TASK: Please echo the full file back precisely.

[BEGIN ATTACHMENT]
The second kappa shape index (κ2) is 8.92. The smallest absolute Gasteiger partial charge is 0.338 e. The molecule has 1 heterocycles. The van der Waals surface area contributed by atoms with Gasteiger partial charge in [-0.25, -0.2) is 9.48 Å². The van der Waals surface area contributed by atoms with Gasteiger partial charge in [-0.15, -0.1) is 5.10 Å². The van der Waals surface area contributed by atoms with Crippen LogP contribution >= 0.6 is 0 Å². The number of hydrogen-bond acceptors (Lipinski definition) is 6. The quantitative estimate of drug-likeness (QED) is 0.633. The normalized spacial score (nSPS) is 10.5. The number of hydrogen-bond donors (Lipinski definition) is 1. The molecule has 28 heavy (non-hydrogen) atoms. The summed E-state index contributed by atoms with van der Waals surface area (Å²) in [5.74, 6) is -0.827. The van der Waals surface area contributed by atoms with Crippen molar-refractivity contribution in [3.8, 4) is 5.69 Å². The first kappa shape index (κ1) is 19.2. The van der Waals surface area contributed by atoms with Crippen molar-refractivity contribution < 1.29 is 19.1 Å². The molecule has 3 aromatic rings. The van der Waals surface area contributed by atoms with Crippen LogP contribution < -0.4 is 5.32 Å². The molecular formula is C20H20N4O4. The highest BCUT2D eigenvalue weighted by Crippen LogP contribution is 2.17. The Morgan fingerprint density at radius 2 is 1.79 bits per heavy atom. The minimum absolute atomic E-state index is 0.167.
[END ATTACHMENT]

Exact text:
The second kappa shape index (κ2) is 8.92. The smallest absolute Gasteiger partial charge is 0.338 e. The molecule has 1 heterocycles. The van der Waals surface area contributed by atoms with Gasteiger partial charge in [-0.25, -0.2) is 9.48 Å². The van der Waals surface area contributed by atoms with Gasteiger partial charge in [-0.15, -0.1) is 5.10 Å². The van der Waals surface area contributed by atoms with Crippen LogP contribution >= 0.6 is 0 Å². The number of hydrogen-bond acceptors (Lipinski definition) is 6. The quantitative estimate of drug-likeness (QED) is 0.633. The normalized spacial score (nSPS) is 10.5. The number of hydrogen-bond donors (Lipinski definition) is 1. The molecule has 28 heavy (non-hydrogen) atoms. The summed E-state index contributed by atoms with van der Waals surface area (Å²) in [5.74, 6) is -0.827. The van der Waals surface area contributed by atoms with Crippen molar-refractivity contribution in [3.8, 4) is 5.69 Å². The first kappa shape index (κ1) is 19.2. The van der Waals surface area contributed by atoms with Crippen molar-refractivity contribution < 1.29 is 19.1 Å². The molecule has 3 aromatic rings. The van der Waals surface area contributed by atoms with Crippen LogP contribution < -0.4 is 5.32 Å². The molecular formula is C20H20N4O4. The highest BCUT2D eigenvalue weighted by Crippen LogP contribution is 2.17. The Morgan fingerprint density at radius 2 is 1.79 bits per heavy atom. The minimum absolute atomic E-state index is 0.167.